I imagine that they probably have a reasonable success or hit rate, targeting job seekers who may suspect that the offer sounds too good to be true, but need to pursue the opportunity all the same. And hey, they may even end up with a decent resume by the end of the process, too.

    But this practice is unfair, unethical, and preys on the vulnerable. At the same time I was also feeling a little sorry for “Sylvia”, who is clearly doing a job and trying to earn money to support her family. I do see both sides to this. Obviously though, I’m more invested in my side of the conversation, and not being stung for a piece of work I don’t want or need.

    So fellow job-seekers, be careful out there. Trust your instincts, and remember that old saying; “if it sounds too good to be true, it probably is”.

  • #9583 Score: 0 | Reply

    lil bald and unemployed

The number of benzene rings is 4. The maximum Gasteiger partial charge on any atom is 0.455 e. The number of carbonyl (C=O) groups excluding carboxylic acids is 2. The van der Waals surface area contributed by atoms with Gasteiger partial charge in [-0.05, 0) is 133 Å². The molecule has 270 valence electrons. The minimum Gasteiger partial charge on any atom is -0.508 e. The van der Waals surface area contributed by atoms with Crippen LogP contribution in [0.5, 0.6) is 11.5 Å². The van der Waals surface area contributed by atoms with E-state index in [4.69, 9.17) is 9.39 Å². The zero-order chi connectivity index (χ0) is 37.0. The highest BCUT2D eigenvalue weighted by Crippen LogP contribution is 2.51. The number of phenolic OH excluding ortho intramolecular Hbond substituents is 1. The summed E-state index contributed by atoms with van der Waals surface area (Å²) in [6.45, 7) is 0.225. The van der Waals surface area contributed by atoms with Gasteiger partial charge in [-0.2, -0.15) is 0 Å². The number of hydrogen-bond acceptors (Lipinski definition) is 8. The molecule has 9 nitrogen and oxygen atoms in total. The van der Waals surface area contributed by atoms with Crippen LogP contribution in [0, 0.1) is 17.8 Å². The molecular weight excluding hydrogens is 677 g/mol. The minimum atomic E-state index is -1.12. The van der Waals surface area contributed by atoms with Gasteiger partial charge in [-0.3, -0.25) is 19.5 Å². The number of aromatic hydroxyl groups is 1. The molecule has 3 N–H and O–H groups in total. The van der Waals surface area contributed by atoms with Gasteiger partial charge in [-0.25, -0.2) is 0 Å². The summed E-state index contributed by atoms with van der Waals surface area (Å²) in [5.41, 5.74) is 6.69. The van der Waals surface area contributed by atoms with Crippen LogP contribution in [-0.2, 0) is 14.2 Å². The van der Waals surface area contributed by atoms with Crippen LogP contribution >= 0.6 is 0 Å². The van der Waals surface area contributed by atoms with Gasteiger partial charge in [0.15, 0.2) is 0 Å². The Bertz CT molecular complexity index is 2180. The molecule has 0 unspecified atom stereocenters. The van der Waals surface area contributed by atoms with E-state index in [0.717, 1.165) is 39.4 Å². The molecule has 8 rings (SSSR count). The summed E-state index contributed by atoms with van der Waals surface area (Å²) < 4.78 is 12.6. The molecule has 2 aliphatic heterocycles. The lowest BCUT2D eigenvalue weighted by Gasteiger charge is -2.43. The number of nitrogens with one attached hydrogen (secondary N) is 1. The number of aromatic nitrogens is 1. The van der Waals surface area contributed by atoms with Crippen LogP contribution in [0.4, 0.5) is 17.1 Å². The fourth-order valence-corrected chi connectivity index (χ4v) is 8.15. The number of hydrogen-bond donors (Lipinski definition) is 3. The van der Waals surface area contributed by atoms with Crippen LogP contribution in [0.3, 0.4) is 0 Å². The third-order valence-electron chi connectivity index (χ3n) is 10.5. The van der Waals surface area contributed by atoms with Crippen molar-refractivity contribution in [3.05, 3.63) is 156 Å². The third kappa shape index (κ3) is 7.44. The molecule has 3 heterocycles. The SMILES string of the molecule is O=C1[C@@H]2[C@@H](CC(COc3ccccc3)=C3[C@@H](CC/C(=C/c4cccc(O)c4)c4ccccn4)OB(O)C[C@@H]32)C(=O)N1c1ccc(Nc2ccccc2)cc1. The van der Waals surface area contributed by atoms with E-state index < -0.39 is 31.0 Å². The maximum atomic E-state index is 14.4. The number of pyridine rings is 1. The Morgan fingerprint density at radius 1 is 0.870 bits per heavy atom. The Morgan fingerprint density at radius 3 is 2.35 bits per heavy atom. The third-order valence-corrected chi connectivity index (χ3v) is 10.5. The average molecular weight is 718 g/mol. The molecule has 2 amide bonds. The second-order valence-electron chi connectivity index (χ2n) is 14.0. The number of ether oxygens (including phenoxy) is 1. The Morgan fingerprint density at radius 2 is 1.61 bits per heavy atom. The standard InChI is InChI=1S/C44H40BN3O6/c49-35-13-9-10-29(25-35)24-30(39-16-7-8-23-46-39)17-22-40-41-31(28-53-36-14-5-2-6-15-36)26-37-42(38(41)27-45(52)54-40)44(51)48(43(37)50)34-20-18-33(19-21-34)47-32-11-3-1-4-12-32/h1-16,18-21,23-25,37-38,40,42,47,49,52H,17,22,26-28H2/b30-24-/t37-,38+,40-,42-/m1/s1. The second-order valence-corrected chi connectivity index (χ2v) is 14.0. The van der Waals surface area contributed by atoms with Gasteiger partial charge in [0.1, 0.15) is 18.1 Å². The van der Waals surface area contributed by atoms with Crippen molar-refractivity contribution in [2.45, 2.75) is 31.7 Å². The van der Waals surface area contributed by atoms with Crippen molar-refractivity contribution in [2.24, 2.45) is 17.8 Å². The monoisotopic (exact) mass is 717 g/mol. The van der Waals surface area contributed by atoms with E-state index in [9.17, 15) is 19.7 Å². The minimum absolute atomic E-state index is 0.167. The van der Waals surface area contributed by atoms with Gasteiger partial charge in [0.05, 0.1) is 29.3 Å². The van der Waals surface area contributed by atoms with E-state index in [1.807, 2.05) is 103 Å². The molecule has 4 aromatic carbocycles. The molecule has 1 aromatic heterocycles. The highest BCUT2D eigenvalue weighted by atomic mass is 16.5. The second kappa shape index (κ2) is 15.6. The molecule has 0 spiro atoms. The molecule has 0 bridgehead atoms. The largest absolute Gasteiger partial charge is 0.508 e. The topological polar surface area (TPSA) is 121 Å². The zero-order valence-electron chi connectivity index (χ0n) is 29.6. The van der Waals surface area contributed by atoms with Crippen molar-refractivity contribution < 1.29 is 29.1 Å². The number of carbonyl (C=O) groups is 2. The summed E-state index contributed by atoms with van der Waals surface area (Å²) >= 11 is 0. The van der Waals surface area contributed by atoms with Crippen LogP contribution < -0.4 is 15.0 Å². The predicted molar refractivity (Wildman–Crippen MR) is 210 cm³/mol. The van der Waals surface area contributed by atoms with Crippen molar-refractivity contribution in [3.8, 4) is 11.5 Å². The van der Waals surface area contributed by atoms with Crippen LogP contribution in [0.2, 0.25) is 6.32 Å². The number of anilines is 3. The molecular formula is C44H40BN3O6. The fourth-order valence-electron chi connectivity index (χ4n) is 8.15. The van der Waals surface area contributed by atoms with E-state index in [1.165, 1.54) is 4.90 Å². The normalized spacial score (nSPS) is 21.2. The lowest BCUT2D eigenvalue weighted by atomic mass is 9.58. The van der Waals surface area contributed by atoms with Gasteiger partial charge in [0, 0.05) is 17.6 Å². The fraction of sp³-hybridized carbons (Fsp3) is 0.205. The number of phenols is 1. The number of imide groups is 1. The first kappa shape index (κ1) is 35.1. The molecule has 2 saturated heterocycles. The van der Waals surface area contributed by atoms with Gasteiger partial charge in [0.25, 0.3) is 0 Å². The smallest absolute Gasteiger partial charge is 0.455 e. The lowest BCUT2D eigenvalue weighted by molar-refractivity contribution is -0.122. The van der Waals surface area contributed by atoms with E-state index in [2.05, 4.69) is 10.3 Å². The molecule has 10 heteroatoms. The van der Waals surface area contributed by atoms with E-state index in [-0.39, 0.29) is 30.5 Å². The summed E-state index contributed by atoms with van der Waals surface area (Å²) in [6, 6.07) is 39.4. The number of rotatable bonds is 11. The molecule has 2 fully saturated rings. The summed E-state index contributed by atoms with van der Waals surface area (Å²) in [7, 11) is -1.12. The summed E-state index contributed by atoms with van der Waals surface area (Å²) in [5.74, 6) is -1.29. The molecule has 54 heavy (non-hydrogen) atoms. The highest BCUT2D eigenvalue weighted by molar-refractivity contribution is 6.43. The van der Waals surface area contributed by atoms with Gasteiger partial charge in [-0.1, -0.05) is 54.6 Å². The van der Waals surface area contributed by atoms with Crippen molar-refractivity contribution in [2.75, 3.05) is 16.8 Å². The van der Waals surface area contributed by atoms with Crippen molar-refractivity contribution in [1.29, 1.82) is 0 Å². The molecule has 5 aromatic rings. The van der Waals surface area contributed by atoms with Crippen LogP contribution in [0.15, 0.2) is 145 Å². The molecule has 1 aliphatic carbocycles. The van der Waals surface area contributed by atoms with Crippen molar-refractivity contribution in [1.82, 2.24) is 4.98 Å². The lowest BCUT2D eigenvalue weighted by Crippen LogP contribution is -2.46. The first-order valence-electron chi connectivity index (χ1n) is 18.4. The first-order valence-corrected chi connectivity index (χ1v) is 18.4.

There are people that prey on the weak and right now, as you said when your out of work, you can feel somewhat desperate or maybe just overly optimistic…I noticed after I posted my resume on Monster a bunch of suspicious emails came my way…First batch were for part time work from home 10-15 hours per week and make 3-4,000 per month. REPACKAGING operator. I googled that and saw (1) its a front for stolen goods, and if you do this ayour an accessory to fraud..and (2) they weren’t even paying everyone who shipped things. I had 3 separate role for the same job, different rates of pay..I wrote back and said something salty about stolen good and copied the article I read and that basically stopped any further emails. Today I get a call from a woman asking me all sorts of questions about my background and said you applied to XYZ company. Hell I have applied to so many things I just listened. She said she wanted to see if I would be eligible for the International Society if Business Leadership and started telling me of all of the networking capabilities. So I say, is there a fee for this ? Of Course there is ….But we have a lifetime membership for $1000 or a 5 year one for $550. I go to google and type in International Society and BAMM..Scam alerts pop up. I said to the woman, this is funny..I just googled you guys and its says Scam. CLICK. She was gone. So sick that is someones job to enroll people in some BS. I bet she gets a commission for every person she scams. SAD..Be careful out there.